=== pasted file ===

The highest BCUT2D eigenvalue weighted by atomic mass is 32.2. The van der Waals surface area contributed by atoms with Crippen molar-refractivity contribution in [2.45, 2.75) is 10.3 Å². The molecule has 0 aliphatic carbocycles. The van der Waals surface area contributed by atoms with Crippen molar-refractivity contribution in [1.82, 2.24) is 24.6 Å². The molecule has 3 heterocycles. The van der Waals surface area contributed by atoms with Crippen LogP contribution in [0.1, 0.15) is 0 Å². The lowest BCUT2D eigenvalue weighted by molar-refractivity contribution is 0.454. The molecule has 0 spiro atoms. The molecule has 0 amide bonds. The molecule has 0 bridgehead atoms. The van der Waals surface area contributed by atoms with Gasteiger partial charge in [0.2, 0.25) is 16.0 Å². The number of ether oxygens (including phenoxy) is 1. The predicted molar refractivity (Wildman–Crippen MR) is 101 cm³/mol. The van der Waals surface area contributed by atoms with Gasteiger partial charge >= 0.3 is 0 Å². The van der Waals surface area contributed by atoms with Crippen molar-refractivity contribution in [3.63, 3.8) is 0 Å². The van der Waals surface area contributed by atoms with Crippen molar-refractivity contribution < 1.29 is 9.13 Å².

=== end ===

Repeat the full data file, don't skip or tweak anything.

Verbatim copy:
The highest BCUT2D eigenvalue weighted by atomic mass is 32.2. The van der Waals surface area contributed by atoms with Crippen molar-refractivity contribution in [2.45, 2.75) is 10.3 Å². The molecule has 0 aliphatic carbocycles. The van der Waals surface area contributed by atoms with Crippen molar-refractivity contribution in [1.82, 2.24) is 24.6 Å². The molecule has 3 heterocycles. The van der Waals surface area contributed by atoms with Crippen LogP contribution in [0.1, 0.15) is 0 Å². The lowest BCUT2D eigenvalue weighted by molar-refractivity contribution is 0.454. The molecule has 0 spiro atoms. The molecule has 0 amide bonds. The molecule has 0 bridgehead atoms. The van der Waals surface area contributed by atoms with Gasteiger partial charge in [0.2, 0.25) is 16.0 Å². The number of ether oxygens (including phenoxy) is 1. The predicted molar refractivity (Wildman–Crippen MR) is 101 cm³/mol. The van der Waals surface area contributed by atoms with Gasteiger partial charge >= 0.3 is 0 Å². The van der Waals surface area contributed by atoms with Crippen molar-refractivity contribution in [3.63, 3.8) is 0 Å². The van der Waals surface area contributed by atoms with Crippen molar-refractivity contribution < 1.29 is 9.13 Å².